This issue frequently arrises in formulations studies. Suppose you frequently mix media for a cell culture experiment or create different compound formulations for animal PK/Tox studies. The whole process is more-or-less the same from day to day, except that on the media (or compound) preparation step you are changing the additives. For example, one day you might grow cells with glucose. Another day you might use sucrose, plus amoxicillin antibiotic. On a third day you might use glucose and maltose, plus tetracycline antibiotic. Or for that matter, you might even have different sugars and antibiotics in each run of one experiment (as would happen in a factorial experimental design).
There are a couple of ways to handle this. We also provide some tools in our JMP AddIn to help with the analytics related to such situations.
Approach 1: You can create one or more “slots” of generic resources on the step, then fill those slots with more specific resource types. E.g., add two “carbon source” resource types and an “antibiotic” resource type to the input. Then you can assign any different resource you want to those inputs on your runs in the experiment (glucose, fructose, sucrose, maltose, glycerol, whatever for the carbon source column, and amoxicillin, tetracycline, etc. to the antibiotic resource column). If you need yet another resource, you can always add another resource input to the step on the live experiment.
If the specific resource (glucose lot or antibiotic vial) already exists in the system, you can simply search for it and assign it to the input in the usual way. If the resource does not exist, you can create it. To do that follow the instructions here.
This is very flexible and convenient. It’s particularly helpful if you are varying the input resources from run to run.
But what if you never know how many different carbon sources you may use. So you can't count on their being always two slots. You can use Approach 2 below and add resources dynamically. Or you can take Approach 1 here a little further. Create an upstream formulation step with a generic resource slot as in input. You then create one run for each material you are blending (as many materials as you like), and merge all of those runs into your blending step (the downstream step). Then assign an input resource to each of those runs.
But there can be a downside to Approach 1 here too. When you retrieve the experiment data for analysis, a particular resource like glucose may end up in either of the “carbon source” columns you have on the step. This can make data analysis a little less clean (needing a wee bit of preprocessing). Or you have a single column containing a mixture of resources of varying types. This may not matter to your analysis, but it can be a nuisance sometimes.
Fortunately, if you are a JMP user, we have developed some data stacking and splitting functions in the Riffyn JMP AddIn that allow you to sort-out the resources into columns of uniform type. This is done by first stacking your carbon source columns together, and subsequently splitting them apart based on the resource type or other properties. See the explanation in the section of that article titled "Stack / split columns (sorting your resources in columns of the same type)" for more details.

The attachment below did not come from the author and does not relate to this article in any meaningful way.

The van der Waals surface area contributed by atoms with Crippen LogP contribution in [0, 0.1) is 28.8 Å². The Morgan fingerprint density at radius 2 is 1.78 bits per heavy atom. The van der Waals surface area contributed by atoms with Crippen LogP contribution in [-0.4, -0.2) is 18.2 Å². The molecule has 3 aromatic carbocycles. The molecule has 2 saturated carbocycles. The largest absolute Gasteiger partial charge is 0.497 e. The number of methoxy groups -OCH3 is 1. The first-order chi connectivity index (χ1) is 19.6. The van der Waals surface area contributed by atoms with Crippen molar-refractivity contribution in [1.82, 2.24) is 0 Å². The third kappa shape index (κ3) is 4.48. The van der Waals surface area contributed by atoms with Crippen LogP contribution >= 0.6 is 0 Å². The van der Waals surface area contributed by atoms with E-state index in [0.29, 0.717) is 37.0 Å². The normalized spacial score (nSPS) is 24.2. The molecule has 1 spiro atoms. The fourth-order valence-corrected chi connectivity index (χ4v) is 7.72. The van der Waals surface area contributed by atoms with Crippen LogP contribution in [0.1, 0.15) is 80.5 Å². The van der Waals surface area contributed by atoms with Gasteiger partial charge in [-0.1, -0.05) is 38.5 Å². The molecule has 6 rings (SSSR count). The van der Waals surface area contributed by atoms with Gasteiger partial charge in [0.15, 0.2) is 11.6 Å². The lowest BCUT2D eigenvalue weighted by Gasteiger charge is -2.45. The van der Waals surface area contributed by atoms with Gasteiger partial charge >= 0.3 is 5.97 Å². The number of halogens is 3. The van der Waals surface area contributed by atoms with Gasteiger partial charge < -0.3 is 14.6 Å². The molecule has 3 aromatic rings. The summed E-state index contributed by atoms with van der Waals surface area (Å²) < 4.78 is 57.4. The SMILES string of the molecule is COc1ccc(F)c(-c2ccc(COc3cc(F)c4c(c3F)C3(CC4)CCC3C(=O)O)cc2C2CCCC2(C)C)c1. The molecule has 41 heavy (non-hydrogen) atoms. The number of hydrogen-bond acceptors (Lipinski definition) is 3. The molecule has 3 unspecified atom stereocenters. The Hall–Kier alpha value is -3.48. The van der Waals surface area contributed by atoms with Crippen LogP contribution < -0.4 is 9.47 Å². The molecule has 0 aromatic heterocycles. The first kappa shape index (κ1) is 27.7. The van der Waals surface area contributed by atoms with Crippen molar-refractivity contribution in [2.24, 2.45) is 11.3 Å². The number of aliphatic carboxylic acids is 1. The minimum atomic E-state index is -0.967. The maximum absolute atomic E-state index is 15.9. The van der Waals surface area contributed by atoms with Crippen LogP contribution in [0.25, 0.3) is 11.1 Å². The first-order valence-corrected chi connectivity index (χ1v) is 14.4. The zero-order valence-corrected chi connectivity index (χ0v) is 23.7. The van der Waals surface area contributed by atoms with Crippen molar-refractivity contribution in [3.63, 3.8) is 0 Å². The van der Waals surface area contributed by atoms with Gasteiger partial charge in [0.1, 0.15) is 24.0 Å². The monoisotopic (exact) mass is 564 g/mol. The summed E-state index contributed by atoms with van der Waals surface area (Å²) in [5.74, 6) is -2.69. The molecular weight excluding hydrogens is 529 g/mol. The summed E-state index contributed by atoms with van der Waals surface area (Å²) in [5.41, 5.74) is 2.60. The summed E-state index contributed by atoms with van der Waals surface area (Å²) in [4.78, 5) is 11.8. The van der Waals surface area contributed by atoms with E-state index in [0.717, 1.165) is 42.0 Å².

If you are not a JMP user, you can use Approach 2 below to avoids these issues.
Approach 2: You can can leave the input resources on the step empty, and wait until the experiment to add exactly the resource types you need on the spot. For example, once the experiment is started, click the Modify tab and add a “glucose” and a “amoxicillin” resource type. Then assign the relevant resources to your runs.
This has the upside that your data will be nicely aligned for analysis. For example, all the glucose input reagent data will be in the “glucose” columns no matter what run or experiment.
The downside of this approach is that it is less clear to the user what inputs and what data should be input on the step because it is not predefined in the process template. You also cannot pre-define formulas on the name or properties of that resource type.
One work-around for this is to ensure the procedural tasks spell out exactly what the user should do, including what to add to the inputs for data capture.
Another work-around for this is to add default properties to a custom resource type (you can only do this for custom resource types created by users, not system default resource types). When you add default properties, they will always be added along with your resource type when you add that resource type to your process. This then suggests to the user what data should be captured on the resource type. Adding default properties can be done via the Resource Type Library.
Note, the default property capability does not yet allow you to specify default units or default formulas. It’s a feature on our to do list. As a work around, add the suggested units and formulas to the procedure tasks in the sidebar on this step.